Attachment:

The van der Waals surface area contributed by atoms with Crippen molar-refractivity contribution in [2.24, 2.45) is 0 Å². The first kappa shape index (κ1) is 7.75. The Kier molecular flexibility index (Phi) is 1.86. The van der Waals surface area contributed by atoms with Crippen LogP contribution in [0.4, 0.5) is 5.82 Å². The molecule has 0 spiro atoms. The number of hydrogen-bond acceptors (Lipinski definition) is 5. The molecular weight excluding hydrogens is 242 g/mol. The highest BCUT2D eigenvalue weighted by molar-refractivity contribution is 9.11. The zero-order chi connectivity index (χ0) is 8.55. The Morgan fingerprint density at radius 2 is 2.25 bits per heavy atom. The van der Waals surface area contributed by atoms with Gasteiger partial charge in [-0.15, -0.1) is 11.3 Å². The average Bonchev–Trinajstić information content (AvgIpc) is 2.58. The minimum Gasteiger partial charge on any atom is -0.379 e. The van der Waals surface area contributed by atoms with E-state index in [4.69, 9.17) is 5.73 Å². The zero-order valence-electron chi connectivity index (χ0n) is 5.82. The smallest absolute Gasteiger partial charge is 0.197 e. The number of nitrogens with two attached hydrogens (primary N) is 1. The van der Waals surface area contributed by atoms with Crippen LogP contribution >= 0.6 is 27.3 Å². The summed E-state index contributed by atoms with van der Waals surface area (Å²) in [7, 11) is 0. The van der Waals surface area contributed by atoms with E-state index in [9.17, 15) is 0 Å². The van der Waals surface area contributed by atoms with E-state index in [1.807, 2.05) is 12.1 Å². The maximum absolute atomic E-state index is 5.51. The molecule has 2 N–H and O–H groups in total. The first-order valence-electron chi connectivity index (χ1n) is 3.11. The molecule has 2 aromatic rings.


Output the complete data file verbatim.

The van der Waals surface area contributed by atoms with Crippen molar-refractivity contribution in [2.24, 2.45) is 0 Å². The first kappa shape index (κ1) is 7.75. The Kier molecular flexibility index (Phi) is 1.86. The van der Waals surface area contributed by atoms with Crippen LogP contribution in [0.4, 0.5) is 5.82 Å². The molecule has 0 spiro atoms. The number of hydrogen-bond acceptors (Lipinski definition) is 5. The molecular weight excluding hydrogens is 242 g/mol. The highest BCUT2D eigenvalue weighted by molar-refractivity contribution is 9.11. The zero-order chi connectivity index (χ0) is 8.55. The Morgan fingerprint density at radius 2 is 2.25 bits per heavy atom. The van der Waals surface area contributed by atoms with Gasteiger partial charge in [-0.15, -0.1) is 11.3 Å². The average Bonchev–Trinajstić information content (AvgIpc) is 2.58. The minimum Gasteiger partial charge on any atom is -0.379 e. The van der Waals surface area contributed by atoms with E-state index in [4.69, 9.17) is 5.73 Å². The zero-order valence-electron chi connectivity index (χ0n) is 5.82. The smallest absolute Gasteiger partial charge is 0.197 e. The number of nitrogens with two attached hydrogens (primary N) is 1. The van der Waals surface area contributed by atoms with Crippen LogP contribution >= 0.6 is 27.3 Å². The summed E-state index contributed by atoms with van der Waals surface area (Å²) in [7, 11) is 0. The van der Waals surface area contributed by atoms with E-state index in [9.17, 15) is 0 Å². The van der Waals surface area contributed by atoms with E-state index in [1.807, 2.05) is 12.1 Å². The maximum absolute atomic E-state index is 5.51. The molecule has 2 N–H and O–H groups in total. The first-order valence-electron chi connectivity index (χ1n) is 3.11. The molecule has 2 aromatic rings.